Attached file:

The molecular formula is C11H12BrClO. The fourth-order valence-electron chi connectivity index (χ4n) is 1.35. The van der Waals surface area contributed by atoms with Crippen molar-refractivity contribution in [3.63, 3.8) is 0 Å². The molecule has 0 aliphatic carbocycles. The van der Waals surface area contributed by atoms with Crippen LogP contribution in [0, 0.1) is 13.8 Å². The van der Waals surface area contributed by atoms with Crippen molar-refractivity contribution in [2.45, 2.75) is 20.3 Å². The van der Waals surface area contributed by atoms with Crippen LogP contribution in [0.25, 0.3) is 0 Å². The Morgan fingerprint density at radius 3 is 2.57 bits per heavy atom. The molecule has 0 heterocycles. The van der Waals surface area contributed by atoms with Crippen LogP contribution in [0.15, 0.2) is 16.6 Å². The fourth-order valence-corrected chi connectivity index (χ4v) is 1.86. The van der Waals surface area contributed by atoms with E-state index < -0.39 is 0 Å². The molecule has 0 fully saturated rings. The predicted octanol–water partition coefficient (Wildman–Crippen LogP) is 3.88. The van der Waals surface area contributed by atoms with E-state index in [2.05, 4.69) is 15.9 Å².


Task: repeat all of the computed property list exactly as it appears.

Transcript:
The molecular formula is C11H12BrClO. The fourth-order valence-electron chi connectivity index (χ4n) is 1.35. The van der Waals surface area contributed by atoms with Crippen molar-refractivity contribution in [3.63, 3.8) is 0 Å². The molecule has 0 aliphatic carbocycles. The van der Waals surface area contributed by atoms with Crippen LogP contribution in [0, 0.1) is 13.8 Å². The van der Waals surface area contributed by atoms with Crippen molar-refractivity contribution in [2.45, 2.75) is 20.3 Å². The van der Waals surface area contributed by atoms with Crippen LogP contribution in [0.25, 0.3) is 0 Å². The Morgan fingerprint density at radius 3 is 2.57 bits per heavy atom. The molecule has 0 heterocycles. The van der Waals surface area contributed by atoms with Crippen LogP contribution in [0.15, 0.2) is 16.6 Å². The fourth-order valence-corrected chi connectivity index (χ4v) is 1.86. The van der Waals surface area contributed by atoms with E-state index < -0.39 is 0 Å². The molecule has 0 fully saturated rings. The predicted octanol–water partition coefficient (Wildman–Crippen LogP) is 3.88. The van der Waals surface area contributed by atoms with E-state index in [2.05, 4.69) is 15.9 Å².